A Victorian printing process is making a comeback and, as Richard Freestone reports, is delivering images that will last for ever
Ever since Henry Fox Talbot first produced a positive print from a negative, back in the mid-19th century, archival longevity has been the bane of the photographer. Even the latest printing methods have a finite lifespan and will eventually fade or self-destruct due to the unstable nature of the constituents.
However, there is a printing process, currently enjoying a renaissance, so stable that it will outlast the paper it is printed on.
The platinum print, or more correctly the platinum/palladium print, was developed by William Willis in 1873. As well as being truly archival, it portrays more detail than any other process, yet by the 1920s it was dead. Most of the world’s platinum had been used up making bomb fuses during the Great War and the makers of platinotype paper ceased production.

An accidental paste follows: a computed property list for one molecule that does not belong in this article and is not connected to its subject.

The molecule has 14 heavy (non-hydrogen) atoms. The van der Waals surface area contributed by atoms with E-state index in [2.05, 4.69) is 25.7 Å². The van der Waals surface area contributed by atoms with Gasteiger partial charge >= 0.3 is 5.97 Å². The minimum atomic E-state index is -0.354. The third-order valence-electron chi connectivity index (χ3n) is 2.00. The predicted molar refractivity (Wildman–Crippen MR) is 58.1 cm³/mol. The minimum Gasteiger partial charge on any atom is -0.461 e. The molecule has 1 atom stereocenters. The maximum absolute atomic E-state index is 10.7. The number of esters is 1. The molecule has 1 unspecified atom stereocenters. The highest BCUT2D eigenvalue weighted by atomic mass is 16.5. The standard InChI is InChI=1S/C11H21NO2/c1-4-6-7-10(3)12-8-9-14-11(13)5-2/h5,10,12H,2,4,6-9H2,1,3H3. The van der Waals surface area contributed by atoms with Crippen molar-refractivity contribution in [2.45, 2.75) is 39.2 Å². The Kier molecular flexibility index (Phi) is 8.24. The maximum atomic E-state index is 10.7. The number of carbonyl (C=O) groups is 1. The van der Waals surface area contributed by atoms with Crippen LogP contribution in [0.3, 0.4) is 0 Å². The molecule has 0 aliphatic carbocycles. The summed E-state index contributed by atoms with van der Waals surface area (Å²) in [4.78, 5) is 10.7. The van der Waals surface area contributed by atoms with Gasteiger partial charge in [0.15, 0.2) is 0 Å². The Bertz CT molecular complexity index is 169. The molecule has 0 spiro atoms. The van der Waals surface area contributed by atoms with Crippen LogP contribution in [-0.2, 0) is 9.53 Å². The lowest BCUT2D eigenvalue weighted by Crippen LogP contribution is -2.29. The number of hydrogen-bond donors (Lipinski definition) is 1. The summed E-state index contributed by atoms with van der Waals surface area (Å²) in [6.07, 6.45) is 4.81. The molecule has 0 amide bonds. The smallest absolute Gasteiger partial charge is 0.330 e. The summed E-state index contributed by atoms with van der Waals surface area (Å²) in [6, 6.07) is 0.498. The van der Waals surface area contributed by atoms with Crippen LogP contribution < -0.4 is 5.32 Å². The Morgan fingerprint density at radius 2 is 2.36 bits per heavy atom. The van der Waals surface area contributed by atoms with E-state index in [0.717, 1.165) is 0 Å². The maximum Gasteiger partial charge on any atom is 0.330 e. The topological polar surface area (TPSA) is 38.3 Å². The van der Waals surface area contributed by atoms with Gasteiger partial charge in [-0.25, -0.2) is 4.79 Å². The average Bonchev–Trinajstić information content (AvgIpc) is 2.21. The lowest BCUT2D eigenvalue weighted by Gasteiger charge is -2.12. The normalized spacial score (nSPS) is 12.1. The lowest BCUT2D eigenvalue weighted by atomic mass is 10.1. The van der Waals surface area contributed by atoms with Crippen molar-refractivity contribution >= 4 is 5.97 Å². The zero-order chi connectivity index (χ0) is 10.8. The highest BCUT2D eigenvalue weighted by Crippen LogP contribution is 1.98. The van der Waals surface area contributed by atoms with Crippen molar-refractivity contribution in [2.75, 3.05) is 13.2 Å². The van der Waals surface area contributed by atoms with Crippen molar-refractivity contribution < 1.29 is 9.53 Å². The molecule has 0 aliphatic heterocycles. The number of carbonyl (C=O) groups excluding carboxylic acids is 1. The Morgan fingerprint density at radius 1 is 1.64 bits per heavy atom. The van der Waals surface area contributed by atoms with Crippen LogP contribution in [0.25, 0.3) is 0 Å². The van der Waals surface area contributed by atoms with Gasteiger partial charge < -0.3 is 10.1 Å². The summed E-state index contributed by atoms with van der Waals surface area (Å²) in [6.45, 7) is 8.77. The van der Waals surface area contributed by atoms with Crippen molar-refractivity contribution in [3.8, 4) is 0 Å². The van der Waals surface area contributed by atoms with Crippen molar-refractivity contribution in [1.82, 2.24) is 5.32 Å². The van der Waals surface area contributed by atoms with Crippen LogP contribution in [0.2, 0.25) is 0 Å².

Fast forward to the 1960s and a handful of dedicated individuals, including the legendary American photographer Irving Penn, set about relearning the platinum process in an attempt to improve their own printing results. Penn began working on it in the early-1960s and only in 1967 made editioned platinum prints.
Those of us who make platinum prints today are eternally grateful for their dedication. Ready-made platinotype paper is still unavailable, so contemporary platinum printers make their own, by hand-coating pure cotton paper.
Platinum prints are made by contact printing. This requires a negative to be made the same size as the finished print. These negatives can now be produced digitally, making the process available to digital and analogue photographers. The negative is then held firmly against the coated paper in a frame and exposed to ultraviolet light.
Once processed you have an exquisite, subtle, warm-toned print that will last for ever. It is these qualities that are reflected in the prices prints command in the auction houses and galleries around the world.